There is also the possibility of opening a trust account to make money available to the native people so that they can manage this own development. for development purposes. All these measures may require fiscal commitments of $15 million from the federal government and of $4 to $5 million from the province of Manitoba and Manitoba Hydro, as well as guarantees of some $21 million from Manitoba Hydro. This means that money will be made available to the Cree to stimulate economic development in the area.
Now, you may ask, since an agreement has been reached, why do we have to study a bill on this agreement? The bill is designed to facilitate the settlement of matters arising from the Split Lake agreement.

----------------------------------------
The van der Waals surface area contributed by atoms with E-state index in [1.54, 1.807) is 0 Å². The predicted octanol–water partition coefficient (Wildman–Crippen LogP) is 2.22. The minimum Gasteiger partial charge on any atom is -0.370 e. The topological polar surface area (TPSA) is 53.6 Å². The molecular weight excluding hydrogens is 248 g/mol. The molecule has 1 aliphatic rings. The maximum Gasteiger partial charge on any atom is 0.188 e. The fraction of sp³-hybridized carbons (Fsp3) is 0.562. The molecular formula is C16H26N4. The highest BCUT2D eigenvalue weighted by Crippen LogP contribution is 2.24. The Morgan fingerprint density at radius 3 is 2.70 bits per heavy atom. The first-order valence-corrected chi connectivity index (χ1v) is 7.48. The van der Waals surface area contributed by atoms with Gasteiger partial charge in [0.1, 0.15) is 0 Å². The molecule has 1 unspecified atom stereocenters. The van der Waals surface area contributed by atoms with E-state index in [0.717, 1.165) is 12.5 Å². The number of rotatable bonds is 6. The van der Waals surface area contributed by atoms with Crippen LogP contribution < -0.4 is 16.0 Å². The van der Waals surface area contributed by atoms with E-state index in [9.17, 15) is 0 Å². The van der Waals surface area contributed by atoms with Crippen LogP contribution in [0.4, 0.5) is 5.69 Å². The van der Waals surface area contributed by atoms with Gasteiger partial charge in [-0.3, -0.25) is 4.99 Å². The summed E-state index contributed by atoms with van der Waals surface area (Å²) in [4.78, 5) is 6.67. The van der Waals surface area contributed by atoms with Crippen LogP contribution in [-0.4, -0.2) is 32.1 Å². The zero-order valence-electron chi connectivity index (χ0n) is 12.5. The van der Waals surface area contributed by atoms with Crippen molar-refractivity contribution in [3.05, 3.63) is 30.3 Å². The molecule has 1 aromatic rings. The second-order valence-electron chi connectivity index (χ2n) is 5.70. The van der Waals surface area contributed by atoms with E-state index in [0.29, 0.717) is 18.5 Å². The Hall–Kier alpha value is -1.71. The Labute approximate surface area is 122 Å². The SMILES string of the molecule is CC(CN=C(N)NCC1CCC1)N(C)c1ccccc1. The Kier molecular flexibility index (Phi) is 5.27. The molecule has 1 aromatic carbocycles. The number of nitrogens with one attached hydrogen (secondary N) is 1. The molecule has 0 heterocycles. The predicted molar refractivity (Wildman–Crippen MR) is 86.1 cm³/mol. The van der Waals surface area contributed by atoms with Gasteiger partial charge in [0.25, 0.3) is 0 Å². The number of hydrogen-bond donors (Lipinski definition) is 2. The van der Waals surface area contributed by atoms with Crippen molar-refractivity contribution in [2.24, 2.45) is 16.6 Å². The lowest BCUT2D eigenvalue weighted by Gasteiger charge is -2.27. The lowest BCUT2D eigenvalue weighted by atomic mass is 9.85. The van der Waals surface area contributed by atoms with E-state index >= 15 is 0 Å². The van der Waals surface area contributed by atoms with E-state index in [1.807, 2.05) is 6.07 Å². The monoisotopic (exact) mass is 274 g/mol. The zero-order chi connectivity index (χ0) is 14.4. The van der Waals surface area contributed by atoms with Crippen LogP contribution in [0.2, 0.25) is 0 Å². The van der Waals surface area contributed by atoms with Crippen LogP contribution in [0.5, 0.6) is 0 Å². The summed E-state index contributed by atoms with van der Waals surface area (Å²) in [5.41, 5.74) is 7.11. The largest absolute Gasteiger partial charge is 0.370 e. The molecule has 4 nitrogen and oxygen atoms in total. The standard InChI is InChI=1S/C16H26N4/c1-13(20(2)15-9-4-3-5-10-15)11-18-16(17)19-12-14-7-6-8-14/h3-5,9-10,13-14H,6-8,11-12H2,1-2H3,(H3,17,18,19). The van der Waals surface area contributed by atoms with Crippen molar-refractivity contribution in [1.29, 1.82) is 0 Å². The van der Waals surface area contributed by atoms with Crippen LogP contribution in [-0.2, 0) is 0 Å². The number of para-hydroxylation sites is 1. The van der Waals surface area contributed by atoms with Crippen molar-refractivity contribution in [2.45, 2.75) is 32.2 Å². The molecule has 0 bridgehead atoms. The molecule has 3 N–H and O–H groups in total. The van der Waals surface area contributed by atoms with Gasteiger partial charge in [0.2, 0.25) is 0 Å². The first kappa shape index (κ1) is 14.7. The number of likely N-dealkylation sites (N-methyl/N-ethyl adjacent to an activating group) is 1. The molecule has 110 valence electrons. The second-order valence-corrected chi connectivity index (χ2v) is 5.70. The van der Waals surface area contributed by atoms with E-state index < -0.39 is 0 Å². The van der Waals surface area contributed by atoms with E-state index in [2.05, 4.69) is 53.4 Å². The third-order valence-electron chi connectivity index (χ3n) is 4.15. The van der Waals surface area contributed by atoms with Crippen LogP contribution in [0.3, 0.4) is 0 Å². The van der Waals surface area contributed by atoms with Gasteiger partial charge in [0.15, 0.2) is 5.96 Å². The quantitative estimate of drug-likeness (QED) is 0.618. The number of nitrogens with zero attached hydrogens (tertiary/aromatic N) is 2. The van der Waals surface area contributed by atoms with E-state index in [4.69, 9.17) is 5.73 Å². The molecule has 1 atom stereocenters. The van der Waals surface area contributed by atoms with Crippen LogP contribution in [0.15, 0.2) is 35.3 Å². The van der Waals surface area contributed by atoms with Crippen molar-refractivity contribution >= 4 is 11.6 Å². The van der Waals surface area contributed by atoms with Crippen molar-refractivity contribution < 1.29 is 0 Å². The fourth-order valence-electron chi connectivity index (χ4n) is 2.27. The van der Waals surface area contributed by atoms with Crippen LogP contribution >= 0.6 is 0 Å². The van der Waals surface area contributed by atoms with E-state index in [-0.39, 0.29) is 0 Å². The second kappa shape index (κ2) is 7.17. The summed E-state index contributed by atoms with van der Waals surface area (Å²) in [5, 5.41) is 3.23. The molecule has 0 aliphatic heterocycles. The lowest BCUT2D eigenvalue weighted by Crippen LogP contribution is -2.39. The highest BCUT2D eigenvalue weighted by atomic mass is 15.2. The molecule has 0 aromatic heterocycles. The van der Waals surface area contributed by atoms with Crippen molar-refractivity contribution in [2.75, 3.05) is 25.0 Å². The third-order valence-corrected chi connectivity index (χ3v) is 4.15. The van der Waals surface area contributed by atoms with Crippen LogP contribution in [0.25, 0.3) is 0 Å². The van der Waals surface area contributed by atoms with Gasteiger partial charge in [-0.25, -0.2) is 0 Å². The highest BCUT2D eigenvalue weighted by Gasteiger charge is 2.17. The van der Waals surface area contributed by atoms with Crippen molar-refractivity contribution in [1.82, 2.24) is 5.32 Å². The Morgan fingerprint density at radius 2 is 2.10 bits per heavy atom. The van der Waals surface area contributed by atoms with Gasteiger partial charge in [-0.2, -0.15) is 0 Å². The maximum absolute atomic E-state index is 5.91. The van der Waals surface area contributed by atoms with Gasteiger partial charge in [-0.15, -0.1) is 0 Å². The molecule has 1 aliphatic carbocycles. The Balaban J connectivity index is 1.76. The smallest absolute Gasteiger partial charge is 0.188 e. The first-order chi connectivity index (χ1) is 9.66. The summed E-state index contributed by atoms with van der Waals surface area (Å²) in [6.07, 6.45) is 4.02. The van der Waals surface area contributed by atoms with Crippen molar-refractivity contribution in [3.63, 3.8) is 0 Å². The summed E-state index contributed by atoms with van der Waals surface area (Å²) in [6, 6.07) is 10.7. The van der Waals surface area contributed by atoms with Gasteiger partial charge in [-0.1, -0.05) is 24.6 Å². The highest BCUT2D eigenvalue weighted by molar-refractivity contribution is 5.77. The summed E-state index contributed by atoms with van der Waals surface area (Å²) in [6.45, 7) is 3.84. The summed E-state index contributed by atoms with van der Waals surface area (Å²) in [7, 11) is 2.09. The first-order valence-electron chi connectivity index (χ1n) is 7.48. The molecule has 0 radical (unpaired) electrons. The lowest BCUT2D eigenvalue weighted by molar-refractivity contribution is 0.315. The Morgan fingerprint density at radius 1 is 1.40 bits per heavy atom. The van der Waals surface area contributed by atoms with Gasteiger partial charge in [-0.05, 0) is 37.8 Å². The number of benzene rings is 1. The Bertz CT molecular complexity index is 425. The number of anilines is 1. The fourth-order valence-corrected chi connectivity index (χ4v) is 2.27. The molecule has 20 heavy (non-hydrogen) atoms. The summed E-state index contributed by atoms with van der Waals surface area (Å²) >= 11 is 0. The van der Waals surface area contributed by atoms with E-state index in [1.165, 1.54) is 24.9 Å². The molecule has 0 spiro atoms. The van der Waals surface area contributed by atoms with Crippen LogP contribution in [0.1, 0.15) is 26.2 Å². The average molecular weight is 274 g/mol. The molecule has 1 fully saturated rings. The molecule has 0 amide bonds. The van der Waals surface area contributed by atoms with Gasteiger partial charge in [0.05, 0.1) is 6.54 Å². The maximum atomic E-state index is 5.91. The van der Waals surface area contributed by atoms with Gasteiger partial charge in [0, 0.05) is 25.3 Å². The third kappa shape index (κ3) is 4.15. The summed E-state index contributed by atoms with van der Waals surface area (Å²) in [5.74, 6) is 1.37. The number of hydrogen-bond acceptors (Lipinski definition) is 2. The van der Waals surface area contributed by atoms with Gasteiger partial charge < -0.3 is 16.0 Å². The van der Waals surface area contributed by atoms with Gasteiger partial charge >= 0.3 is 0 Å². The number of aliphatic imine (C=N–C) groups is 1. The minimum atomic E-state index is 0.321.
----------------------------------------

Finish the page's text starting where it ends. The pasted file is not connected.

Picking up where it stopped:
Thanks to this bill, the aboriginal population of Split Lake will be able to receive directly the money owed to them. It will not have to go through the federal government. My party has frequently asked this government for amendments to the current legislation that many people would welcome. At present, money made available to Indian or Native nations must go through the Indian affairs department, which is responsible for the manage-
ment of that money. With this bill, the Split Lake population will get administrative control over the funds made available to them.
This bill also exempts from reserve land status certain federal lands to be transferred. That will give the Split Lake population better control over those territories. That also means less responsibility for the department.
Native peoples will get better control, but, as a result, the department will have to assume lesser responsibilities as their trustee. What matters is that these peoples take charge of their own lives and that the trusteeship of the Indian affairs department gradually diminish.